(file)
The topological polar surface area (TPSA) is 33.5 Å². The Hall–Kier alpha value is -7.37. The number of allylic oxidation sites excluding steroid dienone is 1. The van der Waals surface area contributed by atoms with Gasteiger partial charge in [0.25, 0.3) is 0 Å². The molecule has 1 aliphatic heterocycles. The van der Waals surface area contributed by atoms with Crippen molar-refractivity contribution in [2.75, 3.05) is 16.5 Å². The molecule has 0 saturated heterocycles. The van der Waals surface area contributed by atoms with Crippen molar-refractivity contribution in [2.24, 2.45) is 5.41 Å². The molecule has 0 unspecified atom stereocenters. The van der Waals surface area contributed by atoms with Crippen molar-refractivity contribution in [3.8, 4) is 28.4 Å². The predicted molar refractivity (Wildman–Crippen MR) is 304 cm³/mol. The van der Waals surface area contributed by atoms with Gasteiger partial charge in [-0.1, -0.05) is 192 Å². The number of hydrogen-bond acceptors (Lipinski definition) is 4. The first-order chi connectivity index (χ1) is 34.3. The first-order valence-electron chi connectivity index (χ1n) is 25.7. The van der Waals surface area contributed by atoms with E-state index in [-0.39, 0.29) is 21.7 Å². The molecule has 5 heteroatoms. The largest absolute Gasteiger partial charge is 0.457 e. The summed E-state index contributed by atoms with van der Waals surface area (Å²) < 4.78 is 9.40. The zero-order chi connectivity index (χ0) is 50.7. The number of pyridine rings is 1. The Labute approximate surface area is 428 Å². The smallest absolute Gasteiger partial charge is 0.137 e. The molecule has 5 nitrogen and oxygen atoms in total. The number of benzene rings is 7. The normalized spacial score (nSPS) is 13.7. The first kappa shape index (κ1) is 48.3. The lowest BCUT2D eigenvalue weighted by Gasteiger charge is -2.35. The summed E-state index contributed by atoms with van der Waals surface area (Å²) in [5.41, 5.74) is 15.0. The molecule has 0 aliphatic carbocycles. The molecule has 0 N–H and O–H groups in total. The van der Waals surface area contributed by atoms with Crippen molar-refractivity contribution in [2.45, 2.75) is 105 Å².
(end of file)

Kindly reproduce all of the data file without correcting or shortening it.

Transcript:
The topological polar surface area (TPSA) is 33.5 Å². The Hall–Kier alpha value is -7.37. The number of allylic oxidation sites excluding steroid dienone is 1. The van der Waals surface area contributed by atoms with Gasteiger partial charge in [0.25, 0.3) is 0 Å². The molecule has 1 aliphatic heterocycles. The van der Waals surface area contributed by atoms with Crippen molar-refractivity contribution in [2.75, 3.05) is 16.5 Å². The molecule has 0 saturated heterocycles. The van der Waals surface area contributed by atoms with Crippen molar-refractivity contribution in [2.24, 2.45) is 5.41 Å². The molecule has 0 unspecified atom stereocenters. The van der Waals surface area contributed by atoms with Crippen molar-refractivity contribution in [3.8, 4) is 28.4 Å². The predicted molar refractivity (Wildman–Crippen MR) is 304 cm³/mol. The van der Waals surface area contributed by atoms with Gasteiger partial charge in [-0.1, -0.05) is 192 Å². The number of hydrogen-bond acceptors (Lipinski definition) is 4. The first-order chi connectivity index (χ1) is 34.3. The first-order valence-electron chi connectivity index (χ1n) is 25.7. The van der Waals surface area contributed by atoms with E-state index in [-0.39, 0.29) is 21.7 Å². The molecule has 5 heteroatoms. The largest absolute Gasteiger partial charge is 0.457 e. The summed E-state index contributed by atoms with van der Waals surface area (Å²) < 4.78 is 9.40. The zero-order chi connectivity index (χ0) is 50.7. The number of pyridine rings is 1. The Labute approximate surface area is 428 Å². The smallest absolute Gasteiger partial charge is 0.137 e. The molecule has 5 nitrogen and oxygen atoms in total. The number of benzene rings is 7. The normalized spacial score (nSPS) is 13.7. The first kappa shape index (κ1) is 48.3. The lowest BCUT2D eigenvalue weighted by Gasteiger charge is -2.35. The summed E-state index contributed by atoms with van der Waals surface area (Å²) in [5.41, 5.74) is 15.0. The molecule has 0 aliphatic carbocycles. The molecule has 0 N–H and O–H groups in total. The van der Waals surface area contributed by atoms with Crippen molar-refractivity contribution in [2.45, 2.75) is 105 Å².